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Thursday, May 1, 2008

Morris Peterson is Familiar With Impossible Shots

Posted By on Thu, May 1, 2008 at 12:38 AM

by Alejandro de los Rios

click to enlarge mo pete and reporters

UPDATE: ZOMG!!! I found the commercial!

I've posted at length about the Hornets and their extensive trick shot abilities. But no Chris Paul half-court shot and no Jannero Pargo behind-the-backboard shot will ever top this shot by Morris Peterson during Hornets practice this morning. (And for those of you who think the Hornets are still lacking in media love, note that this video is scheduled to air tonight on SportsCenter and on ESPNews.)

Some things that don't appear in the video or ESPN article:

  • It can't be emphasized enough, but the players took what seemed like 1-2 thousand shots. Don't believe me? If you count, there are 15 shots that are taken in that video, which is around 40 seconds long. That's around 20 shots taken every minute over what was about 30-40 minutes. I'm not math major, but that tops out at close to the 1,000 shot mark.

  • It all started with players trying to shoot over the backboard from behind the hoop too the right of where I was shooting. Not a single player was able to make that shot, despite it looking much easier than the one Mo Pete made.

  • Chris Paul hit one or two half-court shots, I'm not sure. The fact that this went all but unnoticed is a testament to CP3's ability to hit the shot with such regularity. Also, Bonzi Wells hit an over-the-head shot from half-court with his back to the basket. It was no less incredible than Mo Pete's if only he hit it in his first 5 tries (sorry for not knowing all the specifics, you have to understand it was all happening at once). Unfortunately, I wasn't ready and didn't bring the camera out in time. Good thing too, cause I probably would have been content with that and missed Mo Pete's shot all together.

  • After he hit the shot, and he finished air-bumping every teammate in sight, Mo Pete approached the media like he just won a heavy weight championship by 12-round knockout. Not going to lie, we ate it up. All in good humor, local affiliates asked questions about the shot as if it was the game winner to the greatest game ever played. Peterson talked about the advantage of being left-handed and how he knew he would make the shot all along but wanted to let his teammates think it wasn't possible.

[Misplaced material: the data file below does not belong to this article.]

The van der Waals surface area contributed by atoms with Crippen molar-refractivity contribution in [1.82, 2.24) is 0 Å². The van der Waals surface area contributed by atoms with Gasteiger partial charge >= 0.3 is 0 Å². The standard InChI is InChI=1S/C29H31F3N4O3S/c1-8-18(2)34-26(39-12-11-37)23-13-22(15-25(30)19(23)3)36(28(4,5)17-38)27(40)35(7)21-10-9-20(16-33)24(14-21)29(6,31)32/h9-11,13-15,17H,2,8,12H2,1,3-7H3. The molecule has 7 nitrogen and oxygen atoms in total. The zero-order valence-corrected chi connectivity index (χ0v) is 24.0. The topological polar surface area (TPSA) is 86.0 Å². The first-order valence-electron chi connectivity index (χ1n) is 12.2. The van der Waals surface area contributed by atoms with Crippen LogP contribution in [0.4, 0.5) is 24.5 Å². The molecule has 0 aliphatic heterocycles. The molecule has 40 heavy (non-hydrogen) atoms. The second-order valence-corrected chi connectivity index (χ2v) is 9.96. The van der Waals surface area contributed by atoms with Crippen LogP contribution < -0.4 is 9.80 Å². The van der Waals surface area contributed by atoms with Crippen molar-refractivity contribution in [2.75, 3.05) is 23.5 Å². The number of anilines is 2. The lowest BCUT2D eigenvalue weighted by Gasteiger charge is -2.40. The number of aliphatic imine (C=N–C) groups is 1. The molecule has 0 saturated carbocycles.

Of course, the shot immediately brings to mind that redonkulous Morris Bart commercial that Mo Pete did a while back. You know, the won were Bart delivers his patented pitch while Mo stands there like a cigar shop indian? The one where Bart heaves a ball over his left shoulder and it miraculously makes a 90-turn in mid air to go through the hoop on the other end of the court? The one that has no video presence on the internet whatsoever?Found it!

Yea, that's the one.

For the record, the commercial gives a completely false interpretation about the type of person Peterson is. Whereas he appears nearly comatose and humorless, Peterson is in fact (surprise, surprise) affable and engaging (notice how those are my two favorite words for describing everyone on this team?). So, why is it that Mo Pete was so serious in that commercial?

"That was like the 20th take," he said.

Yes, apparently, the commercial in which Peterson has to utter just one line, took "numerous" takes to film. How did Peterson get mixed up with the attorney anyway?

"His people actually approached me," Peterson said. "We have the same first name so they thought it was a good idea and pitched it to me."

Peterson went on to say had nothing but good things to say about Bart, despite the long day shooting and even had some fun on the set.

"I kept joking with him about how there was no way he would make that shot," Peterson said, referring to the camera-trick aided shot by Bart at the end. Turns out Bart never did make the shot, but thanks to some Hollywood magic, it all came together. Capturing Peterson's shot required no magic, just a lot of patience.

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